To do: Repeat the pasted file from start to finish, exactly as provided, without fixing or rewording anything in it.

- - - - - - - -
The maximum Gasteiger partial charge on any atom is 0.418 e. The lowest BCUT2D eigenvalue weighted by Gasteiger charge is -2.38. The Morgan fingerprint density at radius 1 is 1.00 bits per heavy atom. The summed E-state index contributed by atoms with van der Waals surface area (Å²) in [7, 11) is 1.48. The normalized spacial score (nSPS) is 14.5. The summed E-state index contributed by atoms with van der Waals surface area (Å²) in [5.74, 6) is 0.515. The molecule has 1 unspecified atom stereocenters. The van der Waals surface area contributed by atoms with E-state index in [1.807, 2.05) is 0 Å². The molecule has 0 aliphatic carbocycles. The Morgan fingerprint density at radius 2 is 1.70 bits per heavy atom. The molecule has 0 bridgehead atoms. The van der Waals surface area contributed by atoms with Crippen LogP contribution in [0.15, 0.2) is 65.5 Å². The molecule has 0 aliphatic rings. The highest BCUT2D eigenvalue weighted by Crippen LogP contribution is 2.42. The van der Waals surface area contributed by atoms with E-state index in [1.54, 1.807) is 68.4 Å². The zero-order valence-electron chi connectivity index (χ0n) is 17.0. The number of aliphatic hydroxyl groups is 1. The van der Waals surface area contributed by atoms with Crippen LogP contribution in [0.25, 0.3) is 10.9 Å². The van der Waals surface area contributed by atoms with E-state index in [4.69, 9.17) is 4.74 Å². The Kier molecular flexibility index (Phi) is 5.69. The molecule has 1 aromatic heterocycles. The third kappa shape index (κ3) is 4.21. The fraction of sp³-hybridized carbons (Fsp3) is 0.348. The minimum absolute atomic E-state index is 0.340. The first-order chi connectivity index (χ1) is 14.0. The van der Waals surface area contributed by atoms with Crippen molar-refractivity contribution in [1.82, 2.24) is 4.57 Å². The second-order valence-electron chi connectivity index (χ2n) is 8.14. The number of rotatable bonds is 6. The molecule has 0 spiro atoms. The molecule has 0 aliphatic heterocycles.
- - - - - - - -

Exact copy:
The maximum Gasteiger partial charge on any atom is 0.418 e. The lowest BCUT2D eigenvalue weighted by Gasteiger charge is -2.38. The Morgan fingerprint density at radius 1 is 1.00 bits per heavy atom. The summed E-state index contributed by atoms with van der Waals surface area (Å²) in [7, 11) is 1.48. The normalized spacial score (nSPS) is 14.5. The summed E-state index contributed by atoms with van der Waals surface area (Å²) in [5.74, 6) is 0.515. The molecule has 1 unspecified atom stereocenters. The van der Waals surface area contributed by atoms with E-state index in [1.807, 2.05) is 0 Å². The molecule has 0 aliphatic carbocycles. The Morgan fingerprint density at radius 2 is 1.70 bits per heavy atom. The molecule has 0 bridgehead atoms. The van der Waals surface area contributed by atoms with Crippen LogP contribution in [0.15, 0.2) is 65.5 Å². The molecule has 0 aliphatic rings. The highest BCUT2D eigenvalue weighted by Crippen LogP contribution is 2.42. The van der Waals surface area contributed by atoms with E-state index in [1.54, 1.807) is 68.4 Å². The zero-order valence-electron chi connectivity index (χ0n) is 17.0. The number of aliphatic hydroxyl groups is 1. The van der Waals surface area contributed by atoms with Crippen LogP contribution in [0.25, 0.3) is 10.9 Å². The van der Waals surface area contributed by atoms with E-state index in [4.69, 9.17) is 4.74 Å². The Kier molecular flexibility index (Phi) is 5.69. The molecule has 1 aromatic heterocycles. The third kappa shape index (κ3) is 4.21. The fraction of sp³-hybridized carbons (Fsp3) is 0.348. The minimum absolute atomic E-state index is 0.340. The first-order chi connectivity index (χ1) is 14.0. The van der Waals surface area contributed by atoms with Crippen molar-refractivity contribution in [1.82, 2.24) is 4.57 Å². The second-order valence-electron chi connectivity index (χ2n) is 8.14. The number of rotatable bonds is 6. The molecule has 0 spiro atoms. The molecule has 0 aliphatic heterocycles.